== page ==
Christmas Gifts for a King
Hubub of Christmas shopping, but what kind of gift can you give Jesus, after all, it is His birthday.
I. Messianic background and foreshadowing from Isaiah 60:
A. v3, the star is just a shadow of the great light that will one day dawn when Jesus returns, and then Kings will come to worship. They will come to the light of Israel, which is in fact, the Messiah himself.
B. in verse 6 they will come bearing gold and incense, and proclaiming the praise of the Lord.
C. They came to worship, and they did not come empty handed.
Worship that costs us nothing is worth nothing. "It's the thought that counts. God knows our thoughts. He knows whether we rejoice in His presence and value Him above all else, even life itself; or whether we give him token worship to not please him, but ease our consciences.
Remember, worship it to acknowledge the worth of something. What worth would an objective observer place on our God if they saw the gifts we gave him? Would they look and say: "Wow, those people must have some kind of a God to offer Him such sacrifices and gifts and devotion." Or would they look and say: "Boy, their God must not be worth much, they treat him with as much respect as they would a fortune-teller, slipping in a side door once a week and tossing a few bucks into an outstretched hand for a few bogus words of encouragement." I bet some of you are thinking, oh they can't observe me...But oh yes they can, why do you think God has such a bad reputation in some circles...It's because his worshipers have been advertising the fact that he's cheap by their cheap worship of him.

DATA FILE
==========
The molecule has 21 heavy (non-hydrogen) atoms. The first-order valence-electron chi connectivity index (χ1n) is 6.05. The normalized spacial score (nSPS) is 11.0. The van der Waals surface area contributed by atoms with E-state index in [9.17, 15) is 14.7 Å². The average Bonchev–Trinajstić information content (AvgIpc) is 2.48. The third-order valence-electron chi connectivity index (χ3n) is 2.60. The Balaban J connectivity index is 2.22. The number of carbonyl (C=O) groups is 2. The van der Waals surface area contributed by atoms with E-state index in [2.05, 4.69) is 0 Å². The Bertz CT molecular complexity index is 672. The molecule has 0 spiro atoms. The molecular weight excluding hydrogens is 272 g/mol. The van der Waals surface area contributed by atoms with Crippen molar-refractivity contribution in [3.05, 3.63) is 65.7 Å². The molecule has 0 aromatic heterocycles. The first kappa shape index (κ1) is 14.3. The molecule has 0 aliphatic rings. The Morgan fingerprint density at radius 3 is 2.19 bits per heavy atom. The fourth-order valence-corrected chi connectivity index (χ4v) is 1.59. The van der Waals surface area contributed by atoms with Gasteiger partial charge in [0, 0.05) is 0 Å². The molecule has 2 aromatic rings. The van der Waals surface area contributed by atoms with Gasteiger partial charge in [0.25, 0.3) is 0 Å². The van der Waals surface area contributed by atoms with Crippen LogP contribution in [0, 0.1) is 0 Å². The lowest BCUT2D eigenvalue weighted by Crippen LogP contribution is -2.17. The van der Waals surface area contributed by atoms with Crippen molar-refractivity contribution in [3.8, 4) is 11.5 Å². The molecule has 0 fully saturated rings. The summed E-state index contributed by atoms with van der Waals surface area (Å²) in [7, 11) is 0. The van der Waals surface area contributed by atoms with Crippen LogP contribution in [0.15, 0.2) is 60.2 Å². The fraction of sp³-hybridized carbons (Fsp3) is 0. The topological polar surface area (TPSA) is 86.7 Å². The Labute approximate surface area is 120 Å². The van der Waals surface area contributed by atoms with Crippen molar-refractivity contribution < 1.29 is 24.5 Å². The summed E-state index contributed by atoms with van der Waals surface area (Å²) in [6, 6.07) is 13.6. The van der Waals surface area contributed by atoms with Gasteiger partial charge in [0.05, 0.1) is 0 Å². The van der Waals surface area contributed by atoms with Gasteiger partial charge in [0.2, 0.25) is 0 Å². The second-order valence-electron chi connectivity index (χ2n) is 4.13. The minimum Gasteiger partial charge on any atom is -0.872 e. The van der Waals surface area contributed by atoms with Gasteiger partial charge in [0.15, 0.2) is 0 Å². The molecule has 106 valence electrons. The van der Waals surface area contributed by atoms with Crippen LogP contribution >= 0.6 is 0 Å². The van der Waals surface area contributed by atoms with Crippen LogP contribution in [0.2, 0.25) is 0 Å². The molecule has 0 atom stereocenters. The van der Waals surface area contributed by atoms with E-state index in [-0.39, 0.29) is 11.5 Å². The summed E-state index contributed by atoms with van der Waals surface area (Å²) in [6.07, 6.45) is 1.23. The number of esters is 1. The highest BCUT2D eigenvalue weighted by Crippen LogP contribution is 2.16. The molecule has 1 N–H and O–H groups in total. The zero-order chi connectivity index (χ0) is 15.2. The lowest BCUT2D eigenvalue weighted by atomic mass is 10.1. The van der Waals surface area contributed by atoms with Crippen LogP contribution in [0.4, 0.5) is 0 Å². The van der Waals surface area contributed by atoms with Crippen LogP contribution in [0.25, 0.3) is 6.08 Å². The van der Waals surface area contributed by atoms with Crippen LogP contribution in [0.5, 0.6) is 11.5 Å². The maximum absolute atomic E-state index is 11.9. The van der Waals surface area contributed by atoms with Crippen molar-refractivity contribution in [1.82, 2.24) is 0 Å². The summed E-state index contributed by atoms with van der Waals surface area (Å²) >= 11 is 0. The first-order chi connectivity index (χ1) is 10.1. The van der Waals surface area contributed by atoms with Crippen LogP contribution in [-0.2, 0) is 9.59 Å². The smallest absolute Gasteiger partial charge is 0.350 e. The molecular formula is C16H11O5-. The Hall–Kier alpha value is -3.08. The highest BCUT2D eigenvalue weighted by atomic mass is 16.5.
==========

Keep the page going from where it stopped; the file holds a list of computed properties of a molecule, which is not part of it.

David, the man after God's own heart said he would not worship and give God something that cost him nothing. What is it that we can bring to worship God during this Christmas season? What kinds of gifts are fit for a King? How can we give them to him?
II. It might be helpful if we looked at the gifts that the wise men brought to Jesus
when he first came into this world as an infant. Since they were wise, their gifts would probably reflect their wisdom. Their gifts might guide us in selecting the appropriate gifts to give our King this Christmas as we commemorate His birthday.
Hymn 110, We three kings of Orient are...maybe not three, no evidence, possibly a royal priestly tribe from Persia.
Many say that the three gifts were appropriate to give Jesus because they pointed to various aspects of His future life and ministry. The gold stood for his Royal Kingly crown, the Frankincense for his Priestly ministry, for the priests would burn incense daily before the Lord on the altar of incense. The Myrrh, which was used in burial customs, stood for the Future Passion and burial of the Lord. There might be some merit to those thoughts, but it is difficult to prove.
Frankincense and myrrh were both components of the oil of anointing and incense used in Exodus 30 for the service of worship in the Tabernacle, and latter in the Temple. In the Holy place and Holy of Holies, all the important things were covered with beaten gold, symbolizing purity. So some say these gifts relate to the worship of God in the temple.